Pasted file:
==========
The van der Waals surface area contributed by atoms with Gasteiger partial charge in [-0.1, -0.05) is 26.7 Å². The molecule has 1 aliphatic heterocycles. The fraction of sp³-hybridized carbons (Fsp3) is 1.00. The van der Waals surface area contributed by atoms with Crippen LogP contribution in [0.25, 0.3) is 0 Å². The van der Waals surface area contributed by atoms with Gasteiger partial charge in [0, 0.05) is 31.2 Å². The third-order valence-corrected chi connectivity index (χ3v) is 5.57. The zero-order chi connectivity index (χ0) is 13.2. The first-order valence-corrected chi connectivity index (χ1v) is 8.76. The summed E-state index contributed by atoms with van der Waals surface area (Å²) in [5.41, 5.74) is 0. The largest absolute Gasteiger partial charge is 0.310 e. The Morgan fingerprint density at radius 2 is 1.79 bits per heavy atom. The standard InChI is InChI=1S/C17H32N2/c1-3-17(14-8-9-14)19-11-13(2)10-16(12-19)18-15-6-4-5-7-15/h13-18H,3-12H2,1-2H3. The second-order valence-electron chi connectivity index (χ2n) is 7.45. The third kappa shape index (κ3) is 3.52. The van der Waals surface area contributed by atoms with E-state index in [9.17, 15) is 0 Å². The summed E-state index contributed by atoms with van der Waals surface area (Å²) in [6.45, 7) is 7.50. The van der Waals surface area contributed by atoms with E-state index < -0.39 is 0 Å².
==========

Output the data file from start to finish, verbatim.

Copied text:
The van der Waals surface area contributed by atoms with Gasteiger partial charge in [-0.1, -0.05) is 26.7 Å². The molecule has 1 aliphatic heterocycles. The fraction of sp³-hybridized carbons (Fsp3) is 1.00. The van der Waals surface area contributed by atoms with Crippen LogP contribution in [0.25, 0.3) is 0 Å². The van der Waals surface area contributed by atoms with Gasteiger partial charge in [0, 0.05) is 31.2 Å². The third-order valence-corrected chi connectivity index (χ3v) is 5.57. The zero-order chi connectivity index (χ0) is 13.2. The first-order valence-corrected chi connectivity index (χ1v) is 8.76. The summed E-state index contributed by atoms with van der Waals surface area (Å²) in [5.41, 5.74) is 0. The largest absolute Gasteiger partial charge is 0.310 e. The Morgan fingerprint density at radius 2 is 1.79 bits per heavy atom. The standard InChI is InChI=1S/C17H32N2/c1-3-17(14-8-9-14)19-11-13(2)10-16(12-19)18-15-6-4-5-7-15/h13-18H,3-12H2,1-2H3. The second-order valence-electron chi connectivity index (χ2n) is 7.45. The third kappa shape index (κ3) is 3.52. The van der Waals surface area contributed by atoms with E-state index in [9.17, 15) is 0 Å². The summed E-state index contributed by atoms with van der Waals surface area (Å²) in [6.45, 7) is 7.50. The van der Waals surface area contributed by atoms with E-state index < -0.39 is 0 Å².